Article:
Understanding the governance dynamics of a supranational university: The African pioneering model
Since the 1990s, university governance has attracted the attention of scholars. However, most of the extant studies focus on the governance of national-level universities and use national regulatory frameworks. Therefore, there is a dearth of studies that hinge on the governance of supranational higher education institutions, such as the Pan African University (PAU), with the aid of regional regulatory frameworks. Consequently, little is known about the governance architecture of supranational universities, which are a post-2010 phenomenon. In view of the above, the article answers the following question: How is the Pan African University governed within a multi-layer environment? Using an interpretive lens, data was collected from the Revised Statute of the Pan African University, 2016. Content analysis was used to analyse the resultant data. The findings revealed that observance of the values of higher education, adoption of the steering-at-a-distance university governance model by the African Union Commission and of the shared governance arrangement, and merit-based selection of staff are the hallmarks of the PAU governance architecture. The governance model of the PAU resonates with the governance architecture of country-level universities in form rather than in substance. The notable variations in the substance include the partial adoption of the philosophy of ‘letting the managers manage’, the existence of multi-governance layers, lay domination of the University Senate, the presence of ‘universities’ in PAU governance arrangement, the existence of a ‘quasi-governance’ organ with external representation at the level of the Institute, and the continental outlook of the PAU Council. Therefore, it can be concluded that the missions of the universities and their context shape universities’ governance architecture.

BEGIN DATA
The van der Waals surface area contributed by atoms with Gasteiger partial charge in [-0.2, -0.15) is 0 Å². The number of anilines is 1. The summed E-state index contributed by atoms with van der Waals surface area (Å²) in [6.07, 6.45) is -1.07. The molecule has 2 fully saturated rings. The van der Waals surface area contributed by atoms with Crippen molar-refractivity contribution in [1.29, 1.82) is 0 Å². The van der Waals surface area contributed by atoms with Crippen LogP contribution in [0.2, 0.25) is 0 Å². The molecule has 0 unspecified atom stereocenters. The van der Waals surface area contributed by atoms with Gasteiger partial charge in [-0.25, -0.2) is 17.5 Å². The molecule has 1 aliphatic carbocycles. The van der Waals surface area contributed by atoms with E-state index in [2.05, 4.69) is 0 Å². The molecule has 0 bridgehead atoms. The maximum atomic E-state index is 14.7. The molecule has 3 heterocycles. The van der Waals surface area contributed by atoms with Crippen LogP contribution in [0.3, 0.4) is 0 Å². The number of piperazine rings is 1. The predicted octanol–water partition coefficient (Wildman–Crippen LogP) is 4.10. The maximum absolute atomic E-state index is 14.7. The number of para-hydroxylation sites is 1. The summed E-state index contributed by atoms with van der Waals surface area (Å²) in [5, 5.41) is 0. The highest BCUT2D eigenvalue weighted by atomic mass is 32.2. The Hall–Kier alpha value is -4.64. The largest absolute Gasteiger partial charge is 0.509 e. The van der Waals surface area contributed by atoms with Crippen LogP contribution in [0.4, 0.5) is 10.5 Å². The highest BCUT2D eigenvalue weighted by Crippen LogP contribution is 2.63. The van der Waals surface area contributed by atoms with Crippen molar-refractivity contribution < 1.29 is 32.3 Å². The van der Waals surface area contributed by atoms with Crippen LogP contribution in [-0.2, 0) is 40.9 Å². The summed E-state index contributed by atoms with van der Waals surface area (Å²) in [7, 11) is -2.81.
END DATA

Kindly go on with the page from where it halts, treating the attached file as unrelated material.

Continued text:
Received: 04 May 2020
Accepted: 29 July 2020
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